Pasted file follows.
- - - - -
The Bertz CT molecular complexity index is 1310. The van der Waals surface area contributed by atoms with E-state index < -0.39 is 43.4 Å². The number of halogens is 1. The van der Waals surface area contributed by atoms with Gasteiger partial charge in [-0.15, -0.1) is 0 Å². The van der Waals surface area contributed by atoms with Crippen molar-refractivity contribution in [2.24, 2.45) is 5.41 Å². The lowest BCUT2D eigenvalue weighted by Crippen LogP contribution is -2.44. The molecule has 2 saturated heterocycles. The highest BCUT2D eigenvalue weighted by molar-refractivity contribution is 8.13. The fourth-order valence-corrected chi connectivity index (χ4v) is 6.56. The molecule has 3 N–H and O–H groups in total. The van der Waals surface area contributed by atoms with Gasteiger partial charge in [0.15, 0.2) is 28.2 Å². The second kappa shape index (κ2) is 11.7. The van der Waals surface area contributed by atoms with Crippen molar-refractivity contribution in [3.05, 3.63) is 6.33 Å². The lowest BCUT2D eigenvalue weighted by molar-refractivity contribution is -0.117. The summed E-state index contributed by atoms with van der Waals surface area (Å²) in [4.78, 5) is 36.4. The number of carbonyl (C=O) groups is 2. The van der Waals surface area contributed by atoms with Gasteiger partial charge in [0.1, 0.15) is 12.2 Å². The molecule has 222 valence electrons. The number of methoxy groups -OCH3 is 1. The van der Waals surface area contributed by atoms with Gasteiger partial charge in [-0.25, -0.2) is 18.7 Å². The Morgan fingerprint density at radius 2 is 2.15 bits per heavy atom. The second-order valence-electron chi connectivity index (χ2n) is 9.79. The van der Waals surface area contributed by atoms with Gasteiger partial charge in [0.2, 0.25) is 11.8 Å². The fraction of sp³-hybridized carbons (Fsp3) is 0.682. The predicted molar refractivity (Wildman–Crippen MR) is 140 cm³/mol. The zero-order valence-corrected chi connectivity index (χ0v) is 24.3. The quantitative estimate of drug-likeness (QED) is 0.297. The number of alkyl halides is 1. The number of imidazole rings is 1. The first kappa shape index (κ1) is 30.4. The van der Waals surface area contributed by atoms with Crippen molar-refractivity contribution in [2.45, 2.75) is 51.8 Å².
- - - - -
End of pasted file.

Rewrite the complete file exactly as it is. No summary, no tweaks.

The Bertz CT molecular complexity index is 1310. The van der Waals surface area contributed by atoms with E-state index < -0.39 is 43.4 Å². The number of halogens is 1. The van der Waals surface area contributed by atoms with Gasteiger partial charge in [-0.15, -0.1) is 0 Å². The van der Waals surface area contributed by atoms with Crippen molar-refractivity contribution in [2.24, 2.45) is 5.41 Å². The lowest BCUT2D eigenvalue weighted by Crippen LogP contribution is -2.44. The molecule has 2 saturated heterocycles. The highest BCUT2D eigenvalue weighted by molar-refractivity contribution is 8.13. The fourth-order valence-corrected chi connectivity index (χ4v) is 6.56. The molecule has 3 N–H and O–H groups in total. The van der Waals surface area contributed by atoms with Gasteiger partial charge in [0.15, 0.2) is 28.2 Å². The second kappa shape index (κ2) is 11.7. The van der Waals surface area contributed by atoms with Crippen molar-refractivity contribution in [3.05, 3.63) is 6.33 Å². The lowest BCUT2D eigenvalue weighted by molar-refractivity contribution is -0.117. The summed E-state index contributed by atoms with van der Waals surface area (Å²) in [4.78, 5) is 36.4. The number of carbonyl (C=O) groups is 2. The van der Waals surface area contributed by atoms with Gasteiger partial charge in [0.1, 0.15) is 12.2 Å². The molecule has 222 valence electrons. The number of methoxy groups -OCH3 is 1. The van der Waals surface area contributed by atoms with Gasteiger partial charge in [-0.25, -0.2) is 18.7 Å². The Morgan fingerprint density at radius 2 is 2.15 bits per heavy atom. The second-order valence-electron chi connectivity index (χ2n) is 9.79. The van der Waals surface area contributed by atoms with Gasteiger partial charge in [0.2, 0.25) is 11.8 Å². The fraction of sp³-hybridized carbons (Fsp3) is 0.682. The predicted molar refractivity (Wildman–Crippen MR) is 140 cm³/mol. The zero-order valence-corrected chi connectivity index (χ0v) is 24.3. The quantitative estimate of drug-likeness (QED) is 0.297. The number of alkyl halides is 1. The number of imidazole rings is 1. The first kappa shape index (κ1) is 30.4. The van der Waals surface area contributed by atoms with Crippen molar-refractivity contribution in [2.45, 2.75) is 51.8 Å².